Houston Methodist Research Institute scientists will receive about $1.25 million from the Center for the Advancement of Science in Space to develop an implantable, nanochannel device that delivers therapeutic drugs at a rate guided by remote control. The device's effectiveness will be tested aboard the International Space Station and on Earth's surface.

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Multiphysics Brings Vaccines to the Developing World

October 24, 2014 10:22 am | by Laura Bowen, COMSOL | COMSOL, Inc. | Articles | Comments

In many areas of the developing world, there’s limited access to electricity, and many places have never had any type of power infrastructure. This presents a challenge for aid workers and doctors. In the recent past, vaccines that needed to be stored at cold, relatively constant temperatures couldn’t be taken into the remote areas where they were needed most.

Synthetic biology on ordinary paper, results off the page

October 24, 2014 7:53 am | by Kat J. McAlpine, Wyss Institute for Biologically Inspired Engineering | News | Comments

New achievements in synthetic biology, which will allow complex cellular recognition reactions to proceed outside of living cells, will dare scientists to dream big: There could one day be inexpensive, shippable and accurate test kits that use saliva or a drop of blood to identify specific disease or infection.

Scientists to use tiny particles to fight big diseases

October 23, 2014 12:49 pm | Videos | Comments

A group of scientists in Florida have combined medicine and advanced nanotechnological engineering to create a smarter, more targeted therapy that could overcome the most lethal gynecologic cancer. The technology involves combining Taxol, a chemotherapy drug, with magneto-electric nanoparticles that can penetrate the blood-brain barrier.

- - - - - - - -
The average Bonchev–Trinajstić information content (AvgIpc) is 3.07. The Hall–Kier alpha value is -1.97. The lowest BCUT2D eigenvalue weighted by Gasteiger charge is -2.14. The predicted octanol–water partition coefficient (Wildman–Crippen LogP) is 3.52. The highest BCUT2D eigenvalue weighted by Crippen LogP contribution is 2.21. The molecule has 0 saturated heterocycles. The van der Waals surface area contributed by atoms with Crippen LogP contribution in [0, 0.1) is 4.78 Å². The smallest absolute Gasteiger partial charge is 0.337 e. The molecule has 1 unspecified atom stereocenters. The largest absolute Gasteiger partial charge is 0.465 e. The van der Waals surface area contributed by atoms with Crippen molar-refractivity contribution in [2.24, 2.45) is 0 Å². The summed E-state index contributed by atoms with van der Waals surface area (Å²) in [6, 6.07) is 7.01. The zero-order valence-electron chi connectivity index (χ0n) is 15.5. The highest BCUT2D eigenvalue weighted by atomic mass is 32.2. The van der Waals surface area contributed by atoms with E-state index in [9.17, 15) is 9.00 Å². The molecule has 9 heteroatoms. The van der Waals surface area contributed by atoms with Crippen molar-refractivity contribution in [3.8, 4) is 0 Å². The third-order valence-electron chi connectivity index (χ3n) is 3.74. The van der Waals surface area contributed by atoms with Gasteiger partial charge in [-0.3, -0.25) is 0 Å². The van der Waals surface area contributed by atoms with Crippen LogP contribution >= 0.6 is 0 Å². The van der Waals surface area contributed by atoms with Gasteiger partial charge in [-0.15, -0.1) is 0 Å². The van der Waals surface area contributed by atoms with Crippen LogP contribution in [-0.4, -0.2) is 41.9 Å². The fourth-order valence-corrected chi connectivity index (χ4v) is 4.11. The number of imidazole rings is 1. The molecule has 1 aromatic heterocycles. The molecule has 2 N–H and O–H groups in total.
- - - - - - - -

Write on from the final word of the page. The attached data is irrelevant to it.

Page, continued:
Precise and programmable biological circuits

October 23, 2014 9:37 am | by Fabio Bergamin, ETH Zurich | News | Comments

Bio-engineers are working on the development of biological computers: biological material that can be integrated into cells to change their functions. Researchers in Europe have now developed a biological circuit that controls the activity of individual sensor components using internal "timer". This circuit prevents a sensor from being active when not required by the system; when required, it can be activated via a control signal.

See-through sensors open new window into the brain

October 22, 2014 11:22 am | by Renee Meiller, Univ. of Wisconsin-Madison | News | Comments

Developing invisible implantable medical sensor arrays, a team of Univ. of Wisconsin-Madison engineers has overcome a major technological hurdle in researchers’ efforts to understand the brain. The team described its technology, which has applications in fields ranging from neuroscience to cardiac care and even contact lenses, in Nature Communications.

“Mega” cells control the growth of blood-producing cells

October 20, 2014 9:38 am | News | Comments